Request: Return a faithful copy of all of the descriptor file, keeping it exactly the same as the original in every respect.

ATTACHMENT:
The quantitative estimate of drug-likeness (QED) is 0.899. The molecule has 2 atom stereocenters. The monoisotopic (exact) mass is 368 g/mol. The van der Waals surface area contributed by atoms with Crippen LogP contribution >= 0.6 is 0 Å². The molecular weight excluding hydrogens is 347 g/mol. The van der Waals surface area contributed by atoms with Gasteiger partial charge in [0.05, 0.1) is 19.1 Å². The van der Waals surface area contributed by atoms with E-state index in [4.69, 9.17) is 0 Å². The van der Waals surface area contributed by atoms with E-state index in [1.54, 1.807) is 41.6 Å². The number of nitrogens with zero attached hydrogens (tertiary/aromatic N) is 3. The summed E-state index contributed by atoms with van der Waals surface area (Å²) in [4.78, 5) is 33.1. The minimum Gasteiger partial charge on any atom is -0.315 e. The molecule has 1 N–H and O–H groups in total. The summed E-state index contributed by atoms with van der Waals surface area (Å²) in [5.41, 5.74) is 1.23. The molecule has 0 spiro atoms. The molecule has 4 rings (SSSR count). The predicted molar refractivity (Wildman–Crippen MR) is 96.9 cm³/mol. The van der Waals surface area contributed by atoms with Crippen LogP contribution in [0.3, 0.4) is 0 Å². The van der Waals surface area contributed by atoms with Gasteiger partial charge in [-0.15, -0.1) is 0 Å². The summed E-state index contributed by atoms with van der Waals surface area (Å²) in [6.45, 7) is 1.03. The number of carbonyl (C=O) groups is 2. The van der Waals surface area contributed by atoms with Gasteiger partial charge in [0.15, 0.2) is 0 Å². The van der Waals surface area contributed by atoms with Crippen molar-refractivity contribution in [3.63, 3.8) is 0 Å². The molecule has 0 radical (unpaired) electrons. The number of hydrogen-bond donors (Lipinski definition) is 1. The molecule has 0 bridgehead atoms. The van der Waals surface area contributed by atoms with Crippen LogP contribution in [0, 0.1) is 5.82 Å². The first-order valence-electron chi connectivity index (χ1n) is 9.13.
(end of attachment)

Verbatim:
The quantitative estimate of drug-likeness (QED) is 0.899. The molecule has 2 atom stereocenters. The monoisotopic (exact) mass is 368 g/mol. The van der Waals surface area contributed by atoms with Crippen LogP contribution >= 0.6 is 0 Å². The molecular weight excluding hydrogens is 347 g/mol. The van der Waals surface area contributed by atoms with Gasteiger partial charge in [0.05, 0.1) is 19.1 Å². The van der Waals surface area contributed by atoms with E-state index in [4.69, 9.17) is 0 Å². The van der Waals surface area contributed by atoms with E-state index in [1.54, 1.807) is 41.6 Å². The number of nitrogens with zero attached hydrogens (tertiary/aromatic N) is 3. The summed E-state index contributed by atoms with van der Waals surface area (Å²) in [4.78, 5) is 33.1. The minimum Gasteiger partial charge on any atom is -0.315 e. The molecule has 1 N–H and O–H groups in total. The summed E-state index contributed by atoms with van der Waals surface area (Å²) in [5.41, 5.74) is 1.23. The molecule has 0 spiro atoms. The molecule has 4 rings (SSSR count). The predicted molar refractivity (Wildman–Crippen MR) is 96.9 cm³/mol. The van der Waals surface area contributed by atoms with Crippen LogP contribution in [0.3, 0.4) is 0 Å². The van der Waals surface area contributed by atoms with Gasteiger partial charge in [-0.15, -0.1) is 0 Å². The summed E-state index contributed by atoms with van der Waals surface area (Å²) in [6.45, 7) is 1.03. The number of carbonyl (C=O) groups is 2. The van der Waals surface area contributed by atoms with Gasteiger partial charge in [0.15, 0.2) is 0 Å². The van der Waals surface area contributed by atoms with Crippen molar-refractivity contribution in [3.63, 3.8) is 0 Å². The molecule has 0 radical (unpaired) electrons. The number of hydrogen-bond donors (Lipinski definition) is 1. The molecule has 0 bridgehead atoms. The van der Waals surface area contributed by atoms with Crippen LogP contribution in [0, 0.1) is 5.82 Å². The first-order valence-electron chi connectivity index (χ1n) is 9.13.